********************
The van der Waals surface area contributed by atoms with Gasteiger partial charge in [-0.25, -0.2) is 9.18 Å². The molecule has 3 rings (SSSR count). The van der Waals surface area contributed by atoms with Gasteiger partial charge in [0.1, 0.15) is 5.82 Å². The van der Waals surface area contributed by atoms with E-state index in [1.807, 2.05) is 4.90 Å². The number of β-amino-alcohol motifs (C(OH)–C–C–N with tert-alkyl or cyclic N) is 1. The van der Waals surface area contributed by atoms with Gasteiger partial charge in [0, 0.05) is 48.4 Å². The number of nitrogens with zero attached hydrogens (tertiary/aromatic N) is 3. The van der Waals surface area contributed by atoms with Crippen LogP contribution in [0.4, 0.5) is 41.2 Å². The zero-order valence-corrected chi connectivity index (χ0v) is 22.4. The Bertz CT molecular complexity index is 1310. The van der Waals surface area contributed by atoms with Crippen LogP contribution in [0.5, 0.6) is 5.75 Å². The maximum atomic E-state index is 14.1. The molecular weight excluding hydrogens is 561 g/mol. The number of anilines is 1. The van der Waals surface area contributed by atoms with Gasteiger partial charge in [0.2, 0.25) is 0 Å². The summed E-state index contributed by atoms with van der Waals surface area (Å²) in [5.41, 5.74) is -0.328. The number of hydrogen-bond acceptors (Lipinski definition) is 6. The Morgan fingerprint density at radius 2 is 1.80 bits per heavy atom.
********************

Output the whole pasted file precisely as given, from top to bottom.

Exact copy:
The van der Waals surface area contributed by atoms with Gasteiger partial charge in [-0.25, -0.2) is 9.18 Å². The molecule has 3 rings (SSSR count). The van der Waals surface area contributed by atoms with Gasteiger partial charge in [0.1, 0.15) is 5.82 Å². The van der Waals surface area contributed by atoms with E-state index in [1.807, 2.05) is 4.90 Å². The number of β-amino-alcohol motifs (C(OH)–C–C–N with tert-alkyl or cyclic N) is 1. The van der Waals surface area contributed by atoms with Gasteiger partial charge in [0, 0.05) is 48.4 Å². The number of nitrogens with zero attached hydrogens (tertiary/aromatic N) is 3. The van der Waals surface area contributed by atoms with Crippen LogP contribution in [0.4, 0.5) is 41.2 Å². The zero-order valence-corrected chi connectivity index (χ0v) is 22.4. The Bertz CT molecular complexity index is 1310. The van der Waals surface area contributed by atoms with Crippen LogP contribution in [0.5, 0.6) is 5.75 Å². The maximum atomic E-state index is 14.1. The molecular weight excluding hydrogens is 561 g/mol. The number of anilines is 1. The van der Waals surface area contributed by atoms with Gasteiger partial charge in [0.2, 0.25) is 0 Å². The summed E-state index contributed by atoms with van der Waals surface area (Å²) in [5.41, 5.74) is -0.328. The number of hydrogen-bond acceptors (Lipinski definition) is 6. The Morgan fingerprint density at radius 2 is 1.80 bits per heavy atom.